China finds more gold reserves in Inner Mongolia

08:45, December 31, 2010      

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China Gold International Resources Corp Ltd (CGIR), a subsidiary of China National Gold Group Corp, the country's biggest gold producer by output, said on Thursday it has discovered an ore sample indicating vast gold reverses at its mine in the Inner Mongolia autonomous region.

The company said in a statement to the Hong Kong Stock Exchange that it detected a 144.5 meter seam of gold-bearing ore with a grade of 0.92 gram of gold a ton in its Chang Shan Hao (CSH) gold mine, China's biggest low-grade gold mine and CGIR's main asset.

CGIR said the ore sample is the best it has found this year in the mine but didn't reveal an estimate of the total reserve.

Zhang Lei, a gold analyst with Oriental Security, said that the length of the seam is "very impressive", though the grade of the sample is "relatively low".

The company has drilled more than 4 km in eight exploration wells at the mine this year to further explore the reserve, and has found four ore samples that indicate significant amounts of gold.

"Based on the exploration results this year, we have strong reason to believe that the CSH gold reserve has great growth potential," CGIR Chief Executive Officer Song Xin said.

"We are working on a three-year exploration plan to boost the value of CSH."

The company began extracting gold at the mine in July 2007. As of the end of September, the company had extracted 76,905 ounces (2,155 kg) of gold from the mine, with a daily ore processing capacity of about 20,000 tons.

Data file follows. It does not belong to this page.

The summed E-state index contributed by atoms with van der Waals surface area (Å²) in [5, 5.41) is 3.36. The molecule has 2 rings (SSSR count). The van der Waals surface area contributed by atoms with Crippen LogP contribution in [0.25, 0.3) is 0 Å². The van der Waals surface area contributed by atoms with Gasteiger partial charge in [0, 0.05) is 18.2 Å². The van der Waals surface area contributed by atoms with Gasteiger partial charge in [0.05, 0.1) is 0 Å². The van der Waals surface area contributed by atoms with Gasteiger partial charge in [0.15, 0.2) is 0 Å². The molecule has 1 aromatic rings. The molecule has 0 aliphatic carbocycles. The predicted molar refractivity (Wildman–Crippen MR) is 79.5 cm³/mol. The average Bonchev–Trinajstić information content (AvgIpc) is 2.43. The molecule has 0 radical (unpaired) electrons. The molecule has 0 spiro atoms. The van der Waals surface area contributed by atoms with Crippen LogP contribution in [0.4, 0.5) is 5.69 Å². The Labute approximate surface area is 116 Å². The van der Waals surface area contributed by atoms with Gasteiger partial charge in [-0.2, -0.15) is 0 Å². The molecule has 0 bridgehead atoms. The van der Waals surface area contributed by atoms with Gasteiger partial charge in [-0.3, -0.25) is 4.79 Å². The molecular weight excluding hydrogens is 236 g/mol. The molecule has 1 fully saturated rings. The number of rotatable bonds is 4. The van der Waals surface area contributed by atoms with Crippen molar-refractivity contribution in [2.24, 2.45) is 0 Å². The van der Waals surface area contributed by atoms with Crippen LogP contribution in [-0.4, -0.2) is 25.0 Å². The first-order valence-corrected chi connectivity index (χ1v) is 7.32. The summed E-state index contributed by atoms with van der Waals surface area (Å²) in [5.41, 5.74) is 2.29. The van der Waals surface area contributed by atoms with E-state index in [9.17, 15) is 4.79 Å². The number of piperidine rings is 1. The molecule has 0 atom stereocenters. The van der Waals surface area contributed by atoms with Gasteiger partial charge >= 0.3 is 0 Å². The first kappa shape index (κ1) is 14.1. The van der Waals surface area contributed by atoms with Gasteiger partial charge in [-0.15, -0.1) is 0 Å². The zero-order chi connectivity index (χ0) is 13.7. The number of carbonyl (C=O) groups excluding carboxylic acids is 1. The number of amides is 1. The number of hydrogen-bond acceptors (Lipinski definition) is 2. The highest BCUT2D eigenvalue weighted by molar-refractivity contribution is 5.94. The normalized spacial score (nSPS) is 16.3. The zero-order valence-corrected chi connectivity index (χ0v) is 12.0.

The company's H share rose 1.83 percent to HK$41.75 ($5.36) in morning trading on Thursday.

Analysts believe a potential increase in the CSH reserve would provide a shot in the arm for the company's performance, at a time when the price of gold has been hitting records as investors seek safe havens to guard off excessive liquidity.

Gold for February delivery increased $7.90 to $1,413.50 an ounce on Wednesday at the Comex division of the New York Mercantile Exchange, after hitting an all-time high of $1,430 per ounce earlier this year, more than three times the price in 2002.

An October report by Goldman Sachs predicted that the metal will reach $1,650 an ounce in 2011.

CGIR raised HK$2.4 billion in a Hong Kong IPO on Dec 1 to accelerate its expansion, with 15 percent of the proceeds to be used in exploration and 30 percent in mergers and acquisitions.

On the same day as its Hong Kong IPO, the company paid $742 million to buy Skyland Mining Ltd, whose main asset is the Jiama poly-metallic mining project in the Tibet autonomous region. The mine has a proven gold reserve of 96 tons.

Source: China Daily
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